Published in the San Diego Union-Tribune, September 17, 2018
That ought to get your attention. It got mine when I read “Hiding in the Bathroom: An Introvert’s Roadmap to Getting Out There,” by Morra Aarons-Mele. Aarons-Mele is a self-proclaimed hermit. Her theme is that you do not have to be out there ambitious and hustling 24/7 at the expense of every other aspect of your life, in order to be successful as an entrepreneur. In other words, it is OK to take a breath.
She gives a talk called, “Why you likely won’t be rich and famous.” I am all in on that one. As you know, I do some mentoring and coaching, and nearly all of my charges are at least partially consumed, if not completely, with the idea and the pursuit of rich and famous. I have a client who is wickedly smart, but he has his hand in a half dozen deals, schemes and ideas. And he was making no money. I pointed out to him that the assignment we both had together was a simple one. He needed to admit that he wanted to get rich (he could live without famous), and as soon as he embraced his own reality and picked the one deal — the one opportunity that afforded the highest likelihood of wealth — then lo and behold, money began to appear.
Aarons-Mele tells the statistical reality — “most small-business owners or entrepreneurs make about $44,000 per year.” In fairness, a degree from Harvard or Brown (where Aarons-Mele went to school) does tend to tilt the scales, but her theme is that the lust (that is where she got the meme “porn”) for fame and fortune is deceptive, hard to attain, dependent to a large extent on luck, and in the final analysis, the price you will pay is greater and more costly than the gain you hope to realize.
She argues that the business schools, the incubators, the startup weekends have all created a glossy sense “that life as an entrepreneur is somehow better.” Of course the dark next sentence is — better than what?
She is the wonderful outlier who has the courage to stand up and proclaim, “you don’t need to create a unicorn.” In America there is a huge focus on scale. You do not get applause for a “small” business — but let me tell you that a nice small business that puts a few hundred thousand dollars in your pocket each year — is a wonderful business.
The statistics she quotes on entrepreneurs are “dire.” Failure is the norm. That is why she argues for “taking care of yourself.” Aarons-Mele calls herself an “extreme introvert.” She operates from a lovely home office where she “hides out.” She claims that she is capable of schmoozing, but she doesn’t need to relentlessly work the room. We have this image of the successful CEO as charismatic and committed beyond belief (Elon Musk comes to mind). Aarons-Mele argues for promoting a work/life balance. She is married and a mom, but the fantasy of balance is a bit of a con. It is a teeter totter — you are truly in balance only for a few seconds at every up and down.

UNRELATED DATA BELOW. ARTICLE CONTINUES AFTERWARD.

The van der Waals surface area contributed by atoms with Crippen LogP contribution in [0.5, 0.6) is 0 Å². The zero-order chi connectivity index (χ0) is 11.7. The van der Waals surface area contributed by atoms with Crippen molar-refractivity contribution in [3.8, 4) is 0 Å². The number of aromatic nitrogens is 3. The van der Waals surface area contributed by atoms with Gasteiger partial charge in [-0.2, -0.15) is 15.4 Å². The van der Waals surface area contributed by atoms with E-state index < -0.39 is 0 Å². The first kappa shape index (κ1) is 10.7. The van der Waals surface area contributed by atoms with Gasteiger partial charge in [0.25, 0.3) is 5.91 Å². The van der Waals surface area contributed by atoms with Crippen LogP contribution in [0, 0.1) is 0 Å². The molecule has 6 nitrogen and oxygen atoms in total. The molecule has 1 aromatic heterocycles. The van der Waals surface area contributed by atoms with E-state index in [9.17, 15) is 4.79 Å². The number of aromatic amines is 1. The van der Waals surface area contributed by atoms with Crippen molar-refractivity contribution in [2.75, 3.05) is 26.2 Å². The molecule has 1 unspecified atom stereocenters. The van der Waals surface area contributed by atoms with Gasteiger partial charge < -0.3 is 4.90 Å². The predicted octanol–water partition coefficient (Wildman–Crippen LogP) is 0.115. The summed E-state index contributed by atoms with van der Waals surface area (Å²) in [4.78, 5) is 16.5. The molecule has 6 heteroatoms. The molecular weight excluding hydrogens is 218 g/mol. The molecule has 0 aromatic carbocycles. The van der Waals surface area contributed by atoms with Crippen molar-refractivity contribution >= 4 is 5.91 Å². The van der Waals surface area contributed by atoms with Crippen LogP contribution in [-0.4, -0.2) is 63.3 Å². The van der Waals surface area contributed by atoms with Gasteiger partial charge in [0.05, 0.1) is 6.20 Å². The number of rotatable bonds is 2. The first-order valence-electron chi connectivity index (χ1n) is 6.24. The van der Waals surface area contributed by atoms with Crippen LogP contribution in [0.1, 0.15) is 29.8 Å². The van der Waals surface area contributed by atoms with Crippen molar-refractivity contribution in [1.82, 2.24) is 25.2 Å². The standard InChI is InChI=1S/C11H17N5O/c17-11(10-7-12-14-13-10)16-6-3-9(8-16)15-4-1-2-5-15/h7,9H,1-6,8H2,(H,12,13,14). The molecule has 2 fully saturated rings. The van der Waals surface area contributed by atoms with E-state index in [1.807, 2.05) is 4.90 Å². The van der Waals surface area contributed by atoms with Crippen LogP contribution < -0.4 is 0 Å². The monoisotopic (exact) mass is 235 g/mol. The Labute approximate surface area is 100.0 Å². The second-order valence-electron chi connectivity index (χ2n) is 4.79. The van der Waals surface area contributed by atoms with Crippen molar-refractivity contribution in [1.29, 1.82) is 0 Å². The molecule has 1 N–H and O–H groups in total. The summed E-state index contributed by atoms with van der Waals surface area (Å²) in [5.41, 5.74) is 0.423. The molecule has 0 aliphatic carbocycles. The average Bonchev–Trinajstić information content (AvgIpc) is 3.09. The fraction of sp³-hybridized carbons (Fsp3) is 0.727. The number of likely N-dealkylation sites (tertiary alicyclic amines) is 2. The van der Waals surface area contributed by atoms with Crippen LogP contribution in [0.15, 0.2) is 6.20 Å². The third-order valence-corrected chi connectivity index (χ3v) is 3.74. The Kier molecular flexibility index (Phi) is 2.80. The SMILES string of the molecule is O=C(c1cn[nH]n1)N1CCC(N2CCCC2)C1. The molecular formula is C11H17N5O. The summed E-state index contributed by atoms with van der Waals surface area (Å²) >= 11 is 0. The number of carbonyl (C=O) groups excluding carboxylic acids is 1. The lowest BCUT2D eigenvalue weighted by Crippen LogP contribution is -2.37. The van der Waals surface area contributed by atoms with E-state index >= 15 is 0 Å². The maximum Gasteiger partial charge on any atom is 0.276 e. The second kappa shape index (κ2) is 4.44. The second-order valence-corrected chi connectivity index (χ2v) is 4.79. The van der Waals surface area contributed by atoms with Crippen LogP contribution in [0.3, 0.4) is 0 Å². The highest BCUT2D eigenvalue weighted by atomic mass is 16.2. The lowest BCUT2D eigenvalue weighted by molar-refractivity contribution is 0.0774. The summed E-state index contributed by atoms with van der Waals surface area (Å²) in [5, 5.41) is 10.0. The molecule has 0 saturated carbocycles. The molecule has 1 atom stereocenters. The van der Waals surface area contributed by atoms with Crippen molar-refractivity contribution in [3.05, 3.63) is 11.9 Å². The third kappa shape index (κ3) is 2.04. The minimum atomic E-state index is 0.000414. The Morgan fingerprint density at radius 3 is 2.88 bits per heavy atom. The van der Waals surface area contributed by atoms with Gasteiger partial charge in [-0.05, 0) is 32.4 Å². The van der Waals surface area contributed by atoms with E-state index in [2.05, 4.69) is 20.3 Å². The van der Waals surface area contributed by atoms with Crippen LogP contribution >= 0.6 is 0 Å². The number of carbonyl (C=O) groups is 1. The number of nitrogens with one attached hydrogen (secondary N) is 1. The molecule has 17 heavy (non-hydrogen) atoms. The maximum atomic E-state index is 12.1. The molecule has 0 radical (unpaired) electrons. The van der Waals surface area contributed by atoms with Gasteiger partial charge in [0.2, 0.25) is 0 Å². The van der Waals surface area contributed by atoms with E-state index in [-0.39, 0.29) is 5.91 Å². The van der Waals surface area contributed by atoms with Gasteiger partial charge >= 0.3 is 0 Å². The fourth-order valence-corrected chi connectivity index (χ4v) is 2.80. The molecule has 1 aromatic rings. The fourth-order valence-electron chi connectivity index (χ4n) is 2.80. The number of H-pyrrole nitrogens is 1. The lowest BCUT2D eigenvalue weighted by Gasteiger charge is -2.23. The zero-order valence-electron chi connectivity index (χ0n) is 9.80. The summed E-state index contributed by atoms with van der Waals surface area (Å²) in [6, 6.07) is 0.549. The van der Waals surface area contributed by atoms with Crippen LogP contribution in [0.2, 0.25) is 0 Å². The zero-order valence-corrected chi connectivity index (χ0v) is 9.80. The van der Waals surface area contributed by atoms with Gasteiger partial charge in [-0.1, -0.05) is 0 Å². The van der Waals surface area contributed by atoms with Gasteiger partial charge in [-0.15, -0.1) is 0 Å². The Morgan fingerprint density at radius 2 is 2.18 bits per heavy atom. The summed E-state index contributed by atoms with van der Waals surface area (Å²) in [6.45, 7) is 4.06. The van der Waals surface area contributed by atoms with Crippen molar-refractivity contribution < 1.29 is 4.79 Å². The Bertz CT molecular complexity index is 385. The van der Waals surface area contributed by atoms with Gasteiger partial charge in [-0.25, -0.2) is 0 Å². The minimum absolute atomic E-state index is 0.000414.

Gallup did a study and found “that 86 percent of working Americans don’t mind being reachable on their smartphones, as long as they have more flexibility in their workday.” Workers want/need to go their children’s soccer games.
She supports promoting a personal brand, but that idea also borders on porn. The premise is that if you have followers, then you are more important. Fame is fleeting, and as Andy Warhol said, “In the future, everyone will be world-famous for 15 minutes.” It takes courage to resist that impulse. She supports using the digital channels for marketing yourself, but she wants us to “guard our time.”
Now let’s tell the truth. It is much easier to avoid the commute if you are making money writing a blog from your home office. It is that “privilege” which allows one to hide in the bathroom — especially if it has two sinks, a spa tub, a steam shower and a bidet.
Recently, I was asked what I wanted at this point in my life with my final software company. I said I want to “drop the mic.”
Rule No. 577: “The green light at the end of Daisy’s dock.”– The Great Gatsby